WASHINGTON — Unlike the orange skies and toxic air coming from the Canadian wildfires, carbon emissions are not something everyone can see floating around each day. However, NASA is changing all that, using high-tech visual models to reveal all of the invisible greenhouse gases swirling around the globe each year.
Countless studies have detailed how human activity has contributed to the record increase of carbon dioxide in our atmosphere. This keeps heat from radiating out into space and naturally cooling Earth. As more greenhouse gases shield heat from leaving the planet, our world gets hotter — a condition commonly referred to as global warming.
Although they’re invisible to the naked eye, NASA’s Scientific Visualization Studio is putting a face on these harmful emissions. Their simulations reveal where the majority of greenhouse gases are released and how they move around the globe over the course of a single year.
The NASA team broke down this thick soup, which covers global CO2 emissions throughout 2021. Fossil fuels are represented in orange. Burning biomass is in red, with green representing land ecosystems and blue denoting the ocean. The blue dots on the map show where carbon is mostly absorbed by ocean waters, while the green dots represent producers on land.
Over North America and South America, the videos show that a major pollution hotspot is in the northeastern United States. Meanwhile, the fast oscillation over the Amazon rainforest is a result of plants absorbing carbon while the Sun shines, allowing it to build up overnight.
“This view highlights what is happening over Europe, the Middle East, and Africa. Some interesting features include a the relatively high fossil fuel emissions coming from Europe and Saudi Arabia, and also the cloud of red agricultural burn emissions coming from central Africa,” the NASA team explains in a media release.
Over Asia and Australia, researchers discovered a major pollution hotspot near Beijing, China. There was also a relative lack of fossil fuel emissions around the continent of Australia, where there is a low population density.
Climate change could lead to record-setting heatwaves soon
Recently, researchers from the University of Bristol identified regions all over the world that are most vulnerable to the devastating effects of these scorching temperatures.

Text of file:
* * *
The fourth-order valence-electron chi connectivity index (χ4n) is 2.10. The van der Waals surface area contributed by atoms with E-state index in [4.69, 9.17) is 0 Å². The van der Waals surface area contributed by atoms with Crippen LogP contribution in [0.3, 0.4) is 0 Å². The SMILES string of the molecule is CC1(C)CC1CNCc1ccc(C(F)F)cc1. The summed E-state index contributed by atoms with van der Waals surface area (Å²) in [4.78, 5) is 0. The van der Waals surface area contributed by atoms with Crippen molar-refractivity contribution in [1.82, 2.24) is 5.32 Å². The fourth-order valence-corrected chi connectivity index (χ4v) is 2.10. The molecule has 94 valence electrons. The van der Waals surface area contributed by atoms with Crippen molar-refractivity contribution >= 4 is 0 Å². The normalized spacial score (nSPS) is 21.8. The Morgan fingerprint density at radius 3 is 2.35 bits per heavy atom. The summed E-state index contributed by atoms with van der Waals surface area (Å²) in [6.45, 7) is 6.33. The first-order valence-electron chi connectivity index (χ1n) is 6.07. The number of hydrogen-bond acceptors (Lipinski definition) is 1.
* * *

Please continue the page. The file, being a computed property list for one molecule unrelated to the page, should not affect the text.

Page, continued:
Researchers explain that these unprecedented heat extremes, in combination with various local socioeconomic vulnerabilities, put certain regions in particular peril. Examples include Afghanistan, Papua New Guinea, and Central America.
Study authors also point to Beijing and Central Europe as potential hotspots. If record-breaking heatwaves were to occur in such densely populated regions, it would adversely affect millions of people. All in all, researchers are calling for policy makers in so-called hotspot regions to consider and implement relevant action plans that will reduce the risk of deaths and any associated harms from climate extremes.
Global warming may be making air travel extremely bumpy
New research indicates that air travel has become increasingly bumpy over the past 40 years, primarily due to global warming. The study suggests that potentially catastrophic aviation turbulence has intensified as the world continued to warm between 1979 and 2020. Transatlantic flights appear to be the most at risk for turbulence, according to scientists.
Conducted by a team at the University of Reading, the research demonstrates that clear-air turbulence — an invisible yet hazardous phenomenon for aircraft — has escalated in various regions worldwide since the 1980s.
At a typical point over the North Atlantic, one of the world’s busiest air routes, the total annual duration of severe turbulence saw a notable increase of 55 percent. It went up from 17.7 hours in 1979 to 27.4 hours in 2020.